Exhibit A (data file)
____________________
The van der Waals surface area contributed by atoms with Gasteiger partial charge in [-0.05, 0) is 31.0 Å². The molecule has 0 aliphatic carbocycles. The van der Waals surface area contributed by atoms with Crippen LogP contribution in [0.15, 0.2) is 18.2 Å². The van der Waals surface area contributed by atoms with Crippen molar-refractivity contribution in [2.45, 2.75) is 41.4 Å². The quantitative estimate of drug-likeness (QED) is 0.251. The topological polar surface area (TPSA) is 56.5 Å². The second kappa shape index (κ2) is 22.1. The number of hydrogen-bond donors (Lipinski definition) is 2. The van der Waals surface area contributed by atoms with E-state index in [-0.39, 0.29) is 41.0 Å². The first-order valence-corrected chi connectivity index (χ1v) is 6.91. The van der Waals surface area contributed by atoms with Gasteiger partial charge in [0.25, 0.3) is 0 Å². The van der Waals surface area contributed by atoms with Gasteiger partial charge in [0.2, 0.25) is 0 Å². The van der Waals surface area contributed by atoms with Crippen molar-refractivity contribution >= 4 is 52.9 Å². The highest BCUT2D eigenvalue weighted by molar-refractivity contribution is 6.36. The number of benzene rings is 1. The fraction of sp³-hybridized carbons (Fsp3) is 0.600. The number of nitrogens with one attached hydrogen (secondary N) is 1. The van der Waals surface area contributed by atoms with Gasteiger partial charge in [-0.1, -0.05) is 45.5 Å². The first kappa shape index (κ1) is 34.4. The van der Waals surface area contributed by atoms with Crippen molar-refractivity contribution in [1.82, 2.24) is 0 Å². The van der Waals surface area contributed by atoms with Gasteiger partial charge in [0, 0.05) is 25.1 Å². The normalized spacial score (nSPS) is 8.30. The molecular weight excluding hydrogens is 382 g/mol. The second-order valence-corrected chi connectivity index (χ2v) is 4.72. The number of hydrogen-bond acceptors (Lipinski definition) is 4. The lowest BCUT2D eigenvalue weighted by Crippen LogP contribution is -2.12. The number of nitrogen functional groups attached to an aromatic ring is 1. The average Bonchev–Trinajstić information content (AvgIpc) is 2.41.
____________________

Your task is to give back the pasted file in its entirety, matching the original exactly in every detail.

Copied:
The van der Waals surface area contributed by atoms with Gasteiger partial charge in [-0.05, 0) is 31.0 Å². The molecule has 0 aliphatic carbocycles. The van der Waals surface area contributed by atoms with Crippen LogP contribution in [0.15, 0.2) is 18.2 Å². The van der Waals surface area contributed by atoms with Crippen molar-refractivity contribution in [2.45, 2.75) is 41.4 Å². The quantitative estimate of drug-likeness (QED) is 0.251. The topological polar surface area (TPSA) is 56.5 Å². The second kappa shape index (κ2) is 22.1. The number of hydrogen-bond donors (Lipinski definition) is 2. The van der Waals surface area contributed by atoms with E-state index in [-0.39, 0.29) is 41.0 Å². The first-order valence-corrected chi connectivity index (χ1v) is 6.91. The van der Waals surface area contributed by atoms with Gasteiger partial charge in [0.25, 0.3) is 0 Å². The van der Waals surface area contributed by atoms with Gasteiger partial charge in [0.2, 0.25) is 0 Å². The van der Waals surface area contributed by atoms with Crippen molar-refractivity contribution >= 4 is 52.9 Å². The highest BCUT2D eigenvalue weighted by molar-refractivity contribution is 6.36. The number of benzene rings is 1. The fraction of sp³-hybridized carbons (Fsp3) is 0.600. The number of nitrogens with one attached hydrogen (secondary N) is 1. The van der Waals surface area contributed by atoms with Gasteiger partial charge in [-0.1, -0.05) is 45.5 Å². The first kappa shape index (κ1) is 34.4. The van der Waals surface area contributed by atoms with Crippen molar-refractivity contribution in [1.82, 2.24) is 0 Å². The van der Waals surface area contributed by atoms with Gasteiger partial charge in [0, 0.05) is 25.1 Å². The normalized spacial score (nSPS) is 8.30. The molecular weight excluding hydrogens is 382 g/mol. The second-order valence-corrected chi connectivity index (χ2v) is 4.72. The number of hydrogen-bond acceptors (Lipinski definition) is 4. The lowest BCUT2D eigenvalue weighted by Crippen LogP contribution is -2.12. The number of nitrogen functional groups attached to an aromatic ring is 1. The average Bonchev–Trinajstić information content (AvgIpc) is 2.41.